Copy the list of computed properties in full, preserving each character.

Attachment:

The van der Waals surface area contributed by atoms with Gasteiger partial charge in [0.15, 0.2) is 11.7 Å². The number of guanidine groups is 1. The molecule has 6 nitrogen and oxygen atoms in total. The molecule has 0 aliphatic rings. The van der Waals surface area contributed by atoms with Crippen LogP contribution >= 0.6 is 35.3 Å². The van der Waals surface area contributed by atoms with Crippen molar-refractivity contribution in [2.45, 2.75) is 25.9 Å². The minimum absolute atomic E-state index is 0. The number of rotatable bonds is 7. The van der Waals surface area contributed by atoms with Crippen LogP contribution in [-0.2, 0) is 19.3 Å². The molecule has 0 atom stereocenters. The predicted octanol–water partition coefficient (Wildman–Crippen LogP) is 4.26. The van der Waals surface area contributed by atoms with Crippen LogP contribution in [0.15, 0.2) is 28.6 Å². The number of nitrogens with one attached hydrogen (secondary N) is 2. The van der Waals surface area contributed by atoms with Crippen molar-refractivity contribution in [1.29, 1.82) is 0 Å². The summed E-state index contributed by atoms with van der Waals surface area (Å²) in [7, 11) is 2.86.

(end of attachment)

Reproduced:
The van der Waals surface area contributed by atoms with Gasteiger partial charge in [0.15, 0.2) is 11.7 Å². The number of guanidine groups is 1. The molecule has 6 nitrogen and oxygen atoms in total. The molecule has 0 aliphatic rings. The van der Waals surface area contributed by atoms with Crippen LogP contribution >= 0.6 is 35.3 Å². The van der Waals surface area contributed by atoms with Crippen molar-refractivity contribution in [2.45, 2.75) is 25.9 Å². The minimum absolute atomic E-state index is 0. The number of rotatable bonds is 7. The van der Waals surface area contributed by atoms with Crippen LogP contribution in [-0.2, 0) is 19.3 Å². The molecule has 0 atom stereocenters. The predicted octanol–water partition coefficient (Wildman–Crippen LogP) is 4.26. The van der Waals surface area contributed by atoms with Crippen LogP contribution in [0.15, 0.2) is 28.6 Å². The number of nitrogens with one attached hydrogen (secondary N) is 2. The van der Waals surface area contributed by atoms with Crippen molar-refractivity contribution in [1.29, 1.82) is 0 Å². The summed E-state index contributed by atoms with van der Waals surface area (Å²) in [7, 11) is 2.86.